On Monday we launched the 2011 OxIS report: “Next Generation Users: The Internet in Britain” (PDF, 3.1MB) at an event at the House of Commons. The report and top findings were outlined by Professor William Dutton and myself, accompanied by comments by our host Alun Michael MP, and three representatives from sponsoring organisations – Annika Small (Chief Executive, Nominet Trust), Adrian Arthur (Web Programme Manager, British Library) and James Thickett (Director of Research and Market Intelligence, Ofcom). OII Director Professor Helen Margetts concluded the presentations.
The enormous quantity of data on Internet use and attitudes collected by the OxIS surveys provides many entry points for discussion, and our sponsors naturally focused their comments on areas where they have a particular concern. However, there are large areas of common interest; for example, how online behaviour and attitudes to the Internet have changed over time. One sponsor opened by remarking just how much has changed since the first survey they supported in 2005 – when the rise of broadband was an area of particular interest (the question was discontinued in 2011 since broadband has become basically universal in Britain). As a caveat to these large, rapid changes, the speaker also noted that the digital divide hasn’t gone away in that time; it just looks different now. A few points were consistently picked out by Alun Michael and the sponsors.
> The “Next Generation User” (NGU; ie people who make heavy use of mobile and multiple-device access) is a major development in recent years. 44% of Internet users are NGUs. They are distinctive in their disproportionate contribution to content on the Internet and their heavy use of the Internet for entertainment. NGUs are not just youth: 52% of students can be classed as NGU, compared with 51% of employed people. Obviously, in terms of real numbers, employed people in the UK vastly outnumber students.
> The rise of social networking was noted, for example with reference to the recent riots in many UK cities. The rise during the past two years has mostly been in people aged 25-55: i.e. people of prime employment age.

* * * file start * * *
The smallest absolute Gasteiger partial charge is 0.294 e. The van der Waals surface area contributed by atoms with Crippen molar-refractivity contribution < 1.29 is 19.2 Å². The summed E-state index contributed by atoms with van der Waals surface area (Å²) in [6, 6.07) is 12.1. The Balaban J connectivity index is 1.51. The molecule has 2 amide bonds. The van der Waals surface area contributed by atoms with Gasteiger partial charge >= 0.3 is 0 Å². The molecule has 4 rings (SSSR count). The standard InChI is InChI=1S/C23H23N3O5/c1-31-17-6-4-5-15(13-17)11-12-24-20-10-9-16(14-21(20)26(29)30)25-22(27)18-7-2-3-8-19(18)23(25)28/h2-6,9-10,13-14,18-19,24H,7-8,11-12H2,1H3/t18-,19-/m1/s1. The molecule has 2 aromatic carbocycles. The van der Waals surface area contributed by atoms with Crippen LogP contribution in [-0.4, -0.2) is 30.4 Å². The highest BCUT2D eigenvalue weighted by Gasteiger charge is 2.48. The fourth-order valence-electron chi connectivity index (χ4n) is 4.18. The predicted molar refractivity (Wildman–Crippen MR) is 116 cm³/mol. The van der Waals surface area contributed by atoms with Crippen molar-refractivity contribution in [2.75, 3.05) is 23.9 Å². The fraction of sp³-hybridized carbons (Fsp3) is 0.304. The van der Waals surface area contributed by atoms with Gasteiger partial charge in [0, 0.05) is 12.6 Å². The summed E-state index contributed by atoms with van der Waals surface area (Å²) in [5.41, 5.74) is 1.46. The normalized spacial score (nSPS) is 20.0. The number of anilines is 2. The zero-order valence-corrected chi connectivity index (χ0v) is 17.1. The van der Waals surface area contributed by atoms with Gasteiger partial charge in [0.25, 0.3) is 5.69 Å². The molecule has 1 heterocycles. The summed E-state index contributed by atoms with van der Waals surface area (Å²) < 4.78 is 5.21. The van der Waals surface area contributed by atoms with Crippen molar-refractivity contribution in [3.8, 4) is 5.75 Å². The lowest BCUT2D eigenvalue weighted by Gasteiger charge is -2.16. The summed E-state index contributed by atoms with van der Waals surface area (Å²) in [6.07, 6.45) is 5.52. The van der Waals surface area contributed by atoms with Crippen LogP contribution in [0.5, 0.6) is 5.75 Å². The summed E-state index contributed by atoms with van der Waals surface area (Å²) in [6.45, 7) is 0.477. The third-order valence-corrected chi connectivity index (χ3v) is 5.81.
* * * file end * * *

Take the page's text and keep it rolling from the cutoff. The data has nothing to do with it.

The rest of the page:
> Low use of government services – for example only 21% of users paying a central government tax or fine or using a central service in 2011. Similarly, not many people look for information on an MP online (15% of users), even in the 2011 election year. However, Helen Margetts pointed out that 9% of British Internet users have used the Internet to post a message in support of a political cause (ie almost a sixth of the 60% of users who take part in social networking). This was the second most popular political activity surveyed, after signing petitions (14% of Internet users sign petitions online).
> Internet non-use: 27% of British people don’t use the Internet. Ex-users are most likely to say that the Internet is too costly (66% of employed ex-users) or that they don’t have a computer (68%). 62% of non-users said they weren’t interested in the Internet, and that it was not useful to them. The low take-up and relative lack of interest in the Internet by the over 65s – who are more likely to say that they are “just not interested” (88% of retired non-users) or it is “not for people my age” (72%) – was also noted.
> While the gender gap in Internet access has disappeared, a confidence gap was noted, with women being more likely to doubt their abilities than men (eg 31% of women vs 16% of men fearing that they “might break new technologies”). However women are more likely to meet people face-to-face who they first got to know online (59% women vs 53% men), a fact that certainly suggests some degree of comfort.
> The rise of content producers was noted and welcomed by all the speakers. These active contributors (contrasting with passive consumers) are particularly important because they use the Internet to increasingly ‘take part’ in society (eg through online tools and services).
> The increasing levels of trust in online information were also noted (next generations users place the Internet very slightly behind television news in terms of institutional trust, and ahead of “major companies”, newspapers, and the Government), as well as the implications for how people use the Internet, particularly how they go about discerning safe sites and trustworthy information.
A point that was repeated several times by all the speakers was the importance of access to reliable, empirical data for research and policy-making. Certainly, the value of this series of surveys has increased over time, as long-term trends become apparent and open to analysis. The five waves of OxIS are probably the best high-quality, longitudinal data on Internet use anywhere in the world.
The 2011 OxIS Report presents a huge amount of data, however every graph and piece of analysis triggers new questions about the relationship between politics, economics, society and the Internet. More information will be made available on this site as we delve into the data.
I would like to take this opportunity to thank the 2011 survey sponsors (the Nominet Trust, the British Library, Ofcom, ITV, and O2), our host Alun Michael, and everybody who came to find out about the 2011 data, and who helped to make this launch so successful.